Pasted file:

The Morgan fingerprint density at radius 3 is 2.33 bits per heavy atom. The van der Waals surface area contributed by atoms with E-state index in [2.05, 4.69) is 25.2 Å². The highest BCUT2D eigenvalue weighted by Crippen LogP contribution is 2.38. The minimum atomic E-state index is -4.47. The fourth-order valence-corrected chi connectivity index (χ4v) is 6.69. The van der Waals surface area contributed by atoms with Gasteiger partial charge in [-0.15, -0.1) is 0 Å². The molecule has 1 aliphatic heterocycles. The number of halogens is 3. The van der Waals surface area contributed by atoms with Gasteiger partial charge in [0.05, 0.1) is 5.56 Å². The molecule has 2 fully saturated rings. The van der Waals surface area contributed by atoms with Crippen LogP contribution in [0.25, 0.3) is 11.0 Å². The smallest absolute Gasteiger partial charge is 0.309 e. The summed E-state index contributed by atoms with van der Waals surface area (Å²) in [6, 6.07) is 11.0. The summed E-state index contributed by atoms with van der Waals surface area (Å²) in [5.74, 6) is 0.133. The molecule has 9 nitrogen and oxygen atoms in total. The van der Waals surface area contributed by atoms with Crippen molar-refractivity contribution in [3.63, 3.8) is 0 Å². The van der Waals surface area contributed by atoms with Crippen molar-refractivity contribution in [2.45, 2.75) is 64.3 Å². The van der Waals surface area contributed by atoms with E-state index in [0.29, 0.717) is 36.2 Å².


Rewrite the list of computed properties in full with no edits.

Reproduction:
The Morgan fingerprint density at radius 3 is 2.33 bits per heavy atom. The van der Waals surface area contributed by atoms with E-state index in [2.05, 4.69) is 25.2 Å². The highest BCUT2D eigenvalue weighted by Crippen LogP contribution is 2.38. The minimum atomic E-state index is -4.47. The fourth-order valence-corrected chi connectivity index (χ4v) is 6.69. The van der Waals surface area contributed by atoms with Gasteiger partial charge in [-0.15, -0.1) is 0 Å². The molecule has 1 aliphatic heterocycles. The number of halogens is 3. The van der Waals surface area contributed by atoms with Gasteiger partial charge in [0.05, 0.1) is 5.56 Å². The molecule has 2 fully saturated rings. The van der Waals surface area contributed by atoms with Crippen LogP contribution in [0.25, 0.3) is 11.0 Å². The smallest absolute Gasteiger partial charge is 0.309 e. The summed E-state index contributed by atoms with van der Waals surface area (Å²) in [6, 6.07) is 11.0. The summed E-state index contributed by atoms with van der Waals surface area (Å²) in [5.74, 6) is 0.133. The molecule has 9 nitrogen and oxygen atoms in total. The van der Waals surface area contributed by atoms with Crippen molar-refractivity contribution in [3.63, 3.8) is 0 Å². The van der Waals surface area contributed by atoms with Crippen molar-refractivity contribution in [2.45, 2.75) is 64.3 Å². The van der Waals surface area contributed by atoms with E-state index in [0.29, 0.717) is 36.2 Å².